6 Easy Tips To Get Better Sleep

By Debbie Woodliffe

From sleep apnea to insomnia to our busy brains overthinking, it can be hard to get a good night’s sleep these days. To help you get into some good habits and work on your sleep hygiene, here are 6 simple and easy things you can try.   

Why Is Sleep Important? 

There is a reason we're supposed to spend a third of our lives sleeping. Enjoying 8 hours of sleep per night allows our bodies to cycle through the sleep stages and perform essential restorative and healing tasks such as cell and muscle repair, memory and new skills processing, hormone regulation, and more.   

Our sleep requirements change as we age, with children needing an average of 12 hours of rest to help their bodies cope and manage all their physiological changes. Adults need at least 7, but we don’t always get that.  

Seniors often don’t sleep well for several reasons, including: 

  • Medication
  • A lack of exercise
  • Conditions such as sleep apnoea or restless leg syndrome
  • Incontinence
  • Chronic health conditions

And that’s just the beginning of the list of reasons why we don’t sleep well.   

Whatever the reason, lack of sleep can result in feeling grumpy or low energy; we can be more stressed, and our performance in physical and mental activities can suffer. However, a few small changes to your sleep hygiene and routine could make a world of difference, so here are a few tips for you to try. 

6 Tips to Get Better Sleep 

 1. Get active and outdoors 

Our bodies have a natural circadian rhythm to help manage our sleep-wake cycles. If this is disturbed, you can experience insomnia and sleep issues. This rhythm is largely informed by our exposure to light. So, getting out and about or exercising in the sunshine can help your body judge when to wake up and when to get sleepy.  

There are loads of low-impact ways to enjoy sunlight and blue skies, like gardening or enjoying breakfast and lunch outside or in front of a window. Here are a few more ideas for outside activities. 

2. Avoid caffeine

We all know to avoid caffeine-rich drinks like coffee and fizzy drinks before bed, but how long before bed do you stop? Research suggests you should steer clear for at least 6 hours before you want to sleep. So try switching to decaf or just water instead.   

It’s also worth noting that caffeinated drinks are not all that hydrating and can make your kidneys work harder overall, so it may be worth steering clear of caffeine altogether. 

3. Stress less

As well as affecting our memories, wearing us out, and causing physical issues, stress makes falling asleep an absolute trial. Our thoughts race, we worry about unnecessary things, and we can’t relax.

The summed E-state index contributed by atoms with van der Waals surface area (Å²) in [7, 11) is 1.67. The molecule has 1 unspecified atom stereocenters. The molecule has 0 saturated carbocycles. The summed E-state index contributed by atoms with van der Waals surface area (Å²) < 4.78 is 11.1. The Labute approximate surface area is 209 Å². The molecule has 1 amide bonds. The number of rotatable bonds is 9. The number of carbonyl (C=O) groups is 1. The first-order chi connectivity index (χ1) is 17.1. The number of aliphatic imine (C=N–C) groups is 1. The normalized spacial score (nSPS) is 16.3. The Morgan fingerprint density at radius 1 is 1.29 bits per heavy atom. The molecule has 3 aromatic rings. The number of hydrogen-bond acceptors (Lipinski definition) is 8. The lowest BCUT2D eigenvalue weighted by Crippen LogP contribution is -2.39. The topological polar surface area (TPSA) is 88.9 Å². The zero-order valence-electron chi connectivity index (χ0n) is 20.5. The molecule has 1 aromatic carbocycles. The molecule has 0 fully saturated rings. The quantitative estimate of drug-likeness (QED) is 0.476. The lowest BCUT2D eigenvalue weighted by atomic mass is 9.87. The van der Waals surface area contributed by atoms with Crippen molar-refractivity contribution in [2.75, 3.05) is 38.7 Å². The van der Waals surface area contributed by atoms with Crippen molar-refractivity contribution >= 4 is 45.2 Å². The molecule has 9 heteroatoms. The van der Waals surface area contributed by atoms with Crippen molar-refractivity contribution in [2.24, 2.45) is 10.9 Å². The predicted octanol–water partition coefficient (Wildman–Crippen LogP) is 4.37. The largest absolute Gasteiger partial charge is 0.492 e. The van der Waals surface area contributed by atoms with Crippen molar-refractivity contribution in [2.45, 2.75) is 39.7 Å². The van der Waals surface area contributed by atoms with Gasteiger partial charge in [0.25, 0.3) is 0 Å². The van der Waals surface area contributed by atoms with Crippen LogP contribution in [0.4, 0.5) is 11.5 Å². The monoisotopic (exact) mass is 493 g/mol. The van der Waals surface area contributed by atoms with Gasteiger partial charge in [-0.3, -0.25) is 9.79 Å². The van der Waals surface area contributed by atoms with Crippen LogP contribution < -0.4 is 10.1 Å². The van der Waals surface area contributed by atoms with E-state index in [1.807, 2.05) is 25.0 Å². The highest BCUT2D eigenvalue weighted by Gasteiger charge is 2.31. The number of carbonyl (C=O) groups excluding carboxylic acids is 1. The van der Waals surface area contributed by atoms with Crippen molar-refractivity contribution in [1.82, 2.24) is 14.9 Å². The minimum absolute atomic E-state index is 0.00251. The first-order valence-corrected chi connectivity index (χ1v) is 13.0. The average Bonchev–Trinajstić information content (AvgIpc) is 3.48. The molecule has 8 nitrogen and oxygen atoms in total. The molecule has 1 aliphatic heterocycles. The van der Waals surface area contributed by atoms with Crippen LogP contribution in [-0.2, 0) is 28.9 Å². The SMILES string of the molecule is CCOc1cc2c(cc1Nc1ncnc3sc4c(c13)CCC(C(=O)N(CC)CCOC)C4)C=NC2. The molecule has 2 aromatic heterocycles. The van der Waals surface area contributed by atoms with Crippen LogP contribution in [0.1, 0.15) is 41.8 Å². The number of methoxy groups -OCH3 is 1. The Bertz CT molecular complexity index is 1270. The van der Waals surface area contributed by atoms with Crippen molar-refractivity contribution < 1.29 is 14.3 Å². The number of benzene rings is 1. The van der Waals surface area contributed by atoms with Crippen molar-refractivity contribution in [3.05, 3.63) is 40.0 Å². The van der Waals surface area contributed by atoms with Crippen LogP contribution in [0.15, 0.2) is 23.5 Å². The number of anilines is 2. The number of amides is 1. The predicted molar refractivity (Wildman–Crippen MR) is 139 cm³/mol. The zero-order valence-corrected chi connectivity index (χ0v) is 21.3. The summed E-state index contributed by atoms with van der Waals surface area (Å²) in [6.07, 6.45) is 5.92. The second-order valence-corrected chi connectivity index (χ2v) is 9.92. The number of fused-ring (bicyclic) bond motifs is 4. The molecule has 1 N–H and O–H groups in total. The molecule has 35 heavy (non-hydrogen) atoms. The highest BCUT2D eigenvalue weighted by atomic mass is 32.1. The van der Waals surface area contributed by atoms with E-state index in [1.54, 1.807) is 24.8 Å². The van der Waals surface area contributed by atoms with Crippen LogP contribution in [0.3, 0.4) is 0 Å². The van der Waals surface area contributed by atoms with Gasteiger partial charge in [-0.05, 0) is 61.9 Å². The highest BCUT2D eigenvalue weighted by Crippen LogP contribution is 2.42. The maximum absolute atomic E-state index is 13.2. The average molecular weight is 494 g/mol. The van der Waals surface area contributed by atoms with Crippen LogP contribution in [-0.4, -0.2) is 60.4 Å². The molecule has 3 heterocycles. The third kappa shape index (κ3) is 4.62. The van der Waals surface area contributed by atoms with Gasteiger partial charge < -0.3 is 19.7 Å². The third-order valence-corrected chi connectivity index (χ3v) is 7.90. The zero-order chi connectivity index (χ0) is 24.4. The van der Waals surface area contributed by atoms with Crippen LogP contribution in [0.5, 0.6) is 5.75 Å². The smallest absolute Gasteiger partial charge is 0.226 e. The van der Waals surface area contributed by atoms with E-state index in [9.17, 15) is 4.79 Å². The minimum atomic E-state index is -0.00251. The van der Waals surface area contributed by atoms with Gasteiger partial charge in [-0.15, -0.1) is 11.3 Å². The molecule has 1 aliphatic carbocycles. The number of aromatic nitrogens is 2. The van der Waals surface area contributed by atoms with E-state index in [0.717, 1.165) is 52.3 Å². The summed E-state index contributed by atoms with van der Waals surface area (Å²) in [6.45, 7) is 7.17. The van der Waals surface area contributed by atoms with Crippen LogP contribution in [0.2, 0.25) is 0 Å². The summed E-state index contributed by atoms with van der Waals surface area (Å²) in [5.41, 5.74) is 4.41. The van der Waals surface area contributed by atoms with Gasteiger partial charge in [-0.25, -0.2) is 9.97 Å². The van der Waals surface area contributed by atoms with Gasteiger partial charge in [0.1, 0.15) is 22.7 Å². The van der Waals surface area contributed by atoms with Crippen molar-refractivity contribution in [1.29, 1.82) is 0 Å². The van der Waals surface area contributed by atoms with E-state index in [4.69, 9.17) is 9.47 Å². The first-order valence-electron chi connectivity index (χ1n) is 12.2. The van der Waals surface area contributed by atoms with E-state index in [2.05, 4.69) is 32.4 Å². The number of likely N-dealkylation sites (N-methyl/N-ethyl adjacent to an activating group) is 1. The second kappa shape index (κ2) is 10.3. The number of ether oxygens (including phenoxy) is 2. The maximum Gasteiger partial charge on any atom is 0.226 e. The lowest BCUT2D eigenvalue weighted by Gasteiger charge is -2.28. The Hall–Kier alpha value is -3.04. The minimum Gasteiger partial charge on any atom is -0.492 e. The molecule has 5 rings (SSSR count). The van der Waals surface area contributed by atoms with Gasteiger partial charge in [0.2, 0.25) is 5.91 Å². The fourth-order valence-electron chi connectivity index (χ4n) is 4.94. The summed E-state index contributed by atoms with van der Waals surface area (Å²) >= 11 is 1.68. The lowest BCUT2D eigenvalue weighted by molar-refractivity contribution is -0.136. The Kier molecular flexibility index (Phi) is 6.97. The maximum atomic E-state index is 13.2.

Tackling stress is not all that easy, but there are techniques you can try to manage it, such as journaling your thoughts and feelings before bed to clear your mind or trying natural essential oils and scents to relax you while you drink chamomile tea.  

RELATED CONTENT: Caregiver Stress Fact Sheet

4. Avoid tech before bed

Did you know that screens on TVs, computers, iPads, and phones can emit something called blue light? This light is one of many that makes up the sun’s rays, and therein lies the issue. Blue light from screens can impact your circadian rhythm and make your brain and melatonin producers think it’s still daytime.  

Try to avoid using any devices for several hours before bed — 3 hours at a minimum — or use the night-time screen settings in your device. Of course, you could always pick up a book or do some puzzles instead. 

5. Assess your sleep hygiene

Sleep hygiene is the environment that makes up your bedroom — think of the room temperature, bedding, smells, sights and more. Giving your room a seasonal assessment is a great way to ensure your space is optimized for good sleep:  

  • Check the room temperature: 65 Fahrenheit or 18 Celsius is recommended. 
  • Check your bedding: Make sure your pillows are supportive, your duvet isn’t too thick, and your mattress has no lumps, dips or bumps. Consider an adjustable bed if you have any medical conditions. 
  • Check your curtains: Are they sufficiently blocking light? 
  • Check the smell: Unscented spaces or ones using calming smells, like lavender, are helpful for sleep. 
  • Check the noise: If you live near a busy road, consider earplugs or try a white noise machine.

6. Get into a healthy routine

It’s almost impossible to catch up if you have sleep debt from not getting enough rest. The best thing to do is prevent it in the first place with a healthy nightly routine.   

After reducing your blue light exposure, you should try calming low-lit activities for at least 30 minutes before bedtime and be consistent with when you actually go to bed and turn out the light. The same goes for when you wake up — try and make it the same time every day.   

Once your routine is set, you can try to recover your sleep debt by adding on an extra 15–30 minutes of sleep per day until you wake up feeling fully refreshed.   

These are just a few simple things that might improve your sleep, but what works for one may not work for all, so give some a try and find the right methods and ideas for yourself. 

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Tags: Sleep